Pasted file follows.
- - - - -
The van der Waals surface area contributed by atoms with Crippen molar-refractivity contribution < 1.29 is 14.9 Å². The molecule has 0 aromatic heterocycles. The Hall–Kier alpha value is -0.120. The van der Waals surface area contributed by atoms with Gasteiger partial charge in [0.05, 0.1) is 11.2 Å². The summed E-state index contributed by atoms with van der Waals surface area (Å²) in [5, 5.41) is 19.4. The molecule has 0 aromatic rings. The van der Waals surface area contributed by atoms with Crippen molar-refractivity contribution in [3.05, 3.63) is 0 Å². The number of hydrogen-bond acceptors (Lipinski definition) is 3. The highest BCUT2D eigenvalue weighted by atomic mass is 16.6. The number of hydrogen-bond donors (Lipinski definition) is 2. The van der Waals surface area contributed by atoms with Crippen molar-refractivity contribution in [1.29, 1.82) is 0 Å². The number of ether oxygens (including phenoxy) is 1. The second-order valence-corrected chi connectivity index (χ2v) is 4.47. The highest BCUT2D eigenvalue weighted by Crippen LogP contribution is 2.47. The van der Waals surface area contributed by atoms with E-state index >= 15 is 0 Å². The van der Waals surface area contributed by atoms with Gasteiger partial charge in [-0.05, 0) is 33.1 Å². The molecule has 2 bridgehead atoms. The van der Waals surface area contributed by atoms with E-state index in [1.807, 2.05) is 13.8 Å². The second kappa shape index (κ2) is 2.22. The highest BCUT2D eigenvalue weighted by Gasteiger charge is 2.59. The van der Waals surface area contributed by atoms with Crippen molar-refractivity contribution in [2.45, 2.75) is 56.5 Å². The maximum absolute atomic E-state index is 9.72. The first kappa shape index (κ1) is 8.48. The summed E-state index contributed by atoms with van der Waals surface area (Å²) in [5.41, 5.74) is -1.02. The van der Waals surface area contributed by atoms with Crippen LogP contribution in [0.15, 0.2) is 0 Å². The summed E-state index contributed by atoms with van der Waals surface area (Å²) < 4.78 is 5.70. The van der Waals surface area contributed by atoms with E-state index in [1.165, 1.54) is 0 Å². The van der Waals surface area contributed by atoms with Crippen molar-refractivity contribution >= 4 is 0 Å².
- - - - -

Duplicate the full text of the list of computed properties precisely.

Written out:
The van der Waals surface area contributed by atoms with Crippen molar-refractivity contribution < 1.29 is 14.9 Å². The molecule has 0 aromatic heterocycles. The Hall–Kier alpha value is -0.120. The van der Waals surface area contributed by atoms with Gasteiger partial charge in [0.05, 0.1) is 11.2 Å². The summed E-state index contributed by atoms with van der Waals surface area (Å²) in [5, 5.41) is 19.4. The molecule has 0 aromatic rings. The van der Waals surface area contributed by atoms with Crippen molar-refractivity contribution in [3.05, 3.63) is 0 Å². The number of hydrogen-bond acceptors (Lipinski definition) is 3. The highest BCUT2D eigenvalue weighted by atomic mass is 16.6. The number of hydrogen-bond donors (Lipinski definition) is 2. The van der Waals surface area contributed by atoms with Crippen molar-refractivity contribution in [1.29, 1.82) is 0 Å². The number of ether oxygens (including phenoxy) is 1. The second-order valence-corrected chi connectivity index (χ2v) is 4.47. The highest BCUT2D eigenvalue weighted by Crippen LogP contribution is 2.47. The van der Waals surface area contributed by atoms with E-state index >= 15 is 0 Å². The van der Waals surface area contributed by atoms with Gasteiger partial charge in [-0.05, 0) is 33.1 Å². The molecule has 2 bridgehead atoms. The van der Waals surface area contributed by atoms with E-state index in [1.807, 2.05) is 13.8 Å². The second kappa shape index (κ2) is 2.22. The highest BCUT2D eigenvalue weighted by Gasteiger charge is 2.59. The van der Waals surface area contributed by atoms with Crippen molar-refractivity contribution in [2.45, 2.75) is 56.5 Å². The maximum absolute atomic E-state index is 9.72. The first kappa shape index (κ1) is 8.48. The summed E-state index contributed by atoms with van der Waals surface area (Å²) in [5.41, 5.74) is -1.02. The van der Waals surface area contributed by atoms with Crippen LogP contribution in [0.15, 0.2) is 0 Å². The summed E-state index contributed by atoms with van der Waals surface area (Å²) < 4.78 is 5.70. The van der Waals surface area contributed by atoms with E-state index in [1.165, 1.54) is 0 Å². The van der Waals surface area contributed by atoms with Crippen molar-refractivity contribution >= 4 is 0 Å².